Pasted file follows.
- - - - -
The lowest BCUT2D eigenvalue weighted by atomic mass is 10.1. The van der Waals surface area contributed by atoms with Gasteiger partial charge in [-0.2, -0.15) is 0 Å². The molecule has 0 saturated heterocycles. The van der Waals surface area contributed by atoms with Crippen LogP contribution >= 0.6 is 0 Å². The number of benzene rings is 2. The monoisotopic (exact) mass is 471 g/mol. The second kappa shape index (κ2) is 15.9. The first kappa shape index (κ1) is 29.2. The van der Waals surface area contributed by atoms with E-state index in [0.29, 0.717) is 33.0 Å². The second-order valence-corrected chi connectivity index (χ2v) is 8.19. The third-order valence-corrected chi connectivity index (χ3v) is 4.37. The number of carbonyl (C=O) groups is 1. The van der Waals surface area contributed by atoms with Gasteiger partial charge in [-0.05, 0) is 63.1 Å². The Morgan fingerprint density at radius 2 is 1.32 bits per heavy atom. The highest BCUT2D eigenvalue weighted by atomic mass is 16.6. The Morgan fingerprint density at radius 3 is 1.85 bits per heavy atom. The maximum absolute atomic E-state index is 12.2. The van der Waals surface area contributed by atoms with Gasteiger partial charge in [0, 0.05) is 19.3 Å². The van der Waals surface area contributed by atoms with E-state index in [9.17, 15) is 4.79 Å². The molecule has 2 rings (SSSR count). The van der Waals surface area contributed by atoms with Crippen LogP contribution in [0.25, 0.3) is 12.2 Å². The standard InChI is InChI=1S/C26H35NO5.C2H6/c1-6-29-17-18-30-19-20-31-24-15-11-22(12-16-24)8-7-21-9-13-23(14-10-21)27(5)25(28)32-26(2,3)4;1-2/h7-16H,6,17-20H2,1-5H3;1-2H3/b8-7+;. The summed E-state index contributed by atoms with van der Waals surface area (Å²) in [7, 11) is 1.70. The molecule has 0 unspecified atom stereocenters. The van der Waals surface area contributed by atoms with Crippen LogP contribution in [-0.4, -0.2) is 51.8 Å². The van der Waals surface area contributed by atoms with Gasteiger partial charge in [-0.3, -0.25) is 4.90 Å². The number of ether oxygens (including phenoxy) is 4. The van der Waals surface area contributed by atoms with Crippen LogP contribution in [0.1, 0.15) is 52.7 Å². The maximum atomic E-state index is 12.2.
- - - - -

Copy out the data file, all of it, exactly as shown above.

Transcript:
The lowest BCUT2D eigenvalue weighted by atomic mass is 10.1. The van der Waals surface area contributed by atoms with Gasteiger partial charge in [-0.2, -0.15) is 0 Å². The molecule has 0 saturated heterocycles. The van der Waals surface area contributed by atoms with Crippen LogP contribution >= 0.6 is 0 Å². The number of benzene rings is 2. The monoisotopic (exact) mass is 471 g/mol. The second kappa shape index (κ2) is 15.9. The first kappa shape index (κ1) is 29.2. The van der Waals surface area contributed by atoms with E-state index in [0.29, 0.717) is 33.0 Å². The second-order valence-corrected chi connectivity index (χ2v) is 8.19. The third-order valence-corrected chi connectivity index (χ3v) is 4.37. The number of carbonyl (C=O) groups is 1. The van der Waals surface area contributed by atoms with Gasteiger partial charge in [-0.05, 0) is 63.1 Å². The Morgan fingerprint density at radius 2 is 1.32 bits per heavy atom. The highest BCUT2D eigenvalue weighted by atomic mass is 16.6. The Morgan fingerprint density at radius 3 is 1.85 bits per heavy atom. The maximum absolute atomic E-state index is 12.2. The van der Waals surface area contributed by atoms with Gasteiger partial charge in [0, 0.05) is 19.3 Å². The van der Waals surface area contributed by atoms with E-state index in [9.17, 15) is 4.79 Å². The molecule has 2 rings (SSSR count). The van der Waals surface area contributed by atoms with Crippen LogP contribution in [0.25, 0.3) is 12.2 Å². The standard InChI is InChI=1S/C26H35NO5.C2H6/c1-6-29-17-18-30-19-20-31-24-15-11-22(12-16-24)8-7-21-9-13-23(14-10-21)27(5)25(28)32-26(2,3)4;1-2/h7-16H,6,17-20H2,1-5H3;1-2H3/b8-7+;. The summed E-state index contributed by atoms with van der Waals surface area (Å²) in [7, 11) is 1.70. The molecule has 0 unspecified atom stereocenters. The van der Waals surface area contributed by atoms with Crippen LogP contribution in [-0.4, -0.2) is 51.8 Å². The van der Waals surface area contributed by atoms with Gasteiger partial charge in [-0.3, -0.25) is 4.90 Å². The number of ether oxygens (including phenoxy) is 4. The van der Waals surface area contributed by atoms with Crippen LogP contribution in [0.1, 0.15) is 52.7 Å². The maximum atomic E-state index is 12.2.